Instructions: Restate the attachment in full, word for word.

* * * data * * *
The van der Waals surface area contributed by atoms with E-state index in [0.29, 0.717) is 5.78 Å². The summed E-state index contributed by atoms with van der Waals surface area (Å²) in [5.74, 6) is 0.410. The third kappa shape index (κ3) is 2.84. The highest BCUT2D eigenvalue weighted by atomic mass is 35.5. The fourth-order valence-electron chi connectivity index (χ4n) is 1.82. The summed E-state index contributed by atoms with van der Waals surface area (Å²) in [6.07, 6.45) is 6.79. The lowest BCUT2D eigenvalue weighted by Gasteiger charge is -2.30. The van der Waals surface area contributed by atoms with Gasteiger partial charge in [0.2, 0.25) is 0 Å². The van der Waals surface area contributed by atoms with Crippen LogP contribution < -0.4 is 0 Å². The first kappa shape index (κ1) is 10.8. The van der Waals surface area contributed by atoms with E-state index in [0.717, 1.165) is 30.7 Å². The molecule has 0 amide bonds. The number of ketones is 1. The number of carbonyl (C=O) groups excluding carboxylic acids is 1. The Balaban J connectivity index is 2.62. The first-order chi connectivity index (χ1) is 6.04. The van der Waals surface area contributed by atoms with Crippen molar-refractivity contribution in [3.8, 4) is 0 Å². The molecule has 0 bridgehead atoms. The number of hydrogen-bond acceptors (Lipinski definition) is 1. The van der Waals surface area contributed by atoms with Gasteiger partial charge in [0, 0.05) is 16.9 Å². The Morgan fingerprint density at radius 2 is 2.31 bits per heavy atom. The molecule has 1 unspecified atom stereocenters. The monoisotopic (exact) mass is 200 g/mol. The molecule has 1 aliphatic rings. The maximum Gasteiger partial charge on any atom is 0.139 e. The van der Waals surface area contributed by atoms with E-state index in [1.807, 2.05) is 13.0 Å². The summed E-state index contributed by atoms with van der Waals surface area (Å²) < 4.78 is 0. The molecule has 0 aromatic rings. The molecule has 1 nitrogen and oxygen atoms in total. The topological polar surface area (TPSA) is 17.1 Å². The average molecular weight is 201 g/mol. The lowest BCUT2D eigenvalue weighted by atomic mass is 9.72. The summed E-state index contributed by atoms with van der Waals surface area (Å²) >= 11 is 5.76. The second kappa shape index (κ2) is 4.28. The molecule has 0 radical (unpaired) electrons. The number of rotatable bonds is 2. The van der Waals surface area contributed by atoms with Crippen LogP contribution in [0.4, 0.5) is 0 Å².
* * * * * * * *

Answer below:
The van der Waals surface area contributed by atoms with E-state index in [0.29, 0.717) is 5.78 Å². The summed E-state index contributed by atoms with van der Waals surface area (Å²) in [5.74, 6) is 0.410. The third kappa shape index (κ3) is 2.84. The highest BCUT2D eigenvalue weighted by atomic mass is 35.5. The fourth-order valence-electron chi connectivity index (χ4n) is 1.82. The summed E-state index contributed by atoms with van der Waals surface area (Å²) in [6.07, 6.45) is 6.79. The lowest BCUT2D eigenvalue weighted by Gasteiger charge is -2.30. The van der Waals surface area contributed by atoms with Gasteiger partial charge in [0.2, 0.25) is 0 Å². The van der Waals surface area contributed by atoms with Crippen LogP contribution < -0.4 is 0 Å². The first kappa shape index (κ1) is 10.8. The van der Waals surface area contributed by atoms with E-state index in [0.717, 1.165) is 30.7 Å². The molecule has 0 amide bonds. The number of ketones is 1. The number of carbonyl (C=O) groups excluding carboxylic acids is 1. The Balaban J connectivity index is 2.62. The first-order chi connectivity index (χ1) is 6.04. The van der Waals surface area contributed by atoms with Crippen molar-refractivity contribution in [3.8, 4) is 0 Å². The molecule has 0 bridgehead atoms. The number of hydrogen-bond acceptors (Lipinski definition) is 1. The van der Waals surface area contributed by atoms with Gasteiger partial charge in [0, 0.05) is 16.9 Å². The Morgan fingerprint density at radius 2 is 2.31 bits per heavy atom. The molecule has 1 unspecified atom stereocenters. The monoisotopic (exact) mass is 200 g/mol. The molecule has 1 aliphatic rings. The maximum Gasteiger partial charge on any atom is 0.139 e. The van der Waals surface area contributed by atoms with E-state index in [1.807, 2.05) is 13.0 Å². The summed E-state index contributed by atoms with van der Waals surface area (Å²) < 4.78 is 0. The molecule has 0 aromatic rings. The molecule has 1 nitrogen and oxygen atoms in total. The topological polar surface area (TPSA) is 17.1 Å². The average molecular weight is 201 g/mol. The lowest BCUT2D eigenvalue weighted by atomic mass is 9.72. The summed E-state index contributed by atoms with van der Waals surface area (Å²) >= 11 is 5.76. The second kappa shape index (κ2) is 4.28. The molecule has 0 radical (unpaired) electrons. The number of rotatable bonds is 2. The van der Waals surface area contributed by atoms with Crippen LogP contribution in [0.4, 0.5) is 0 Å².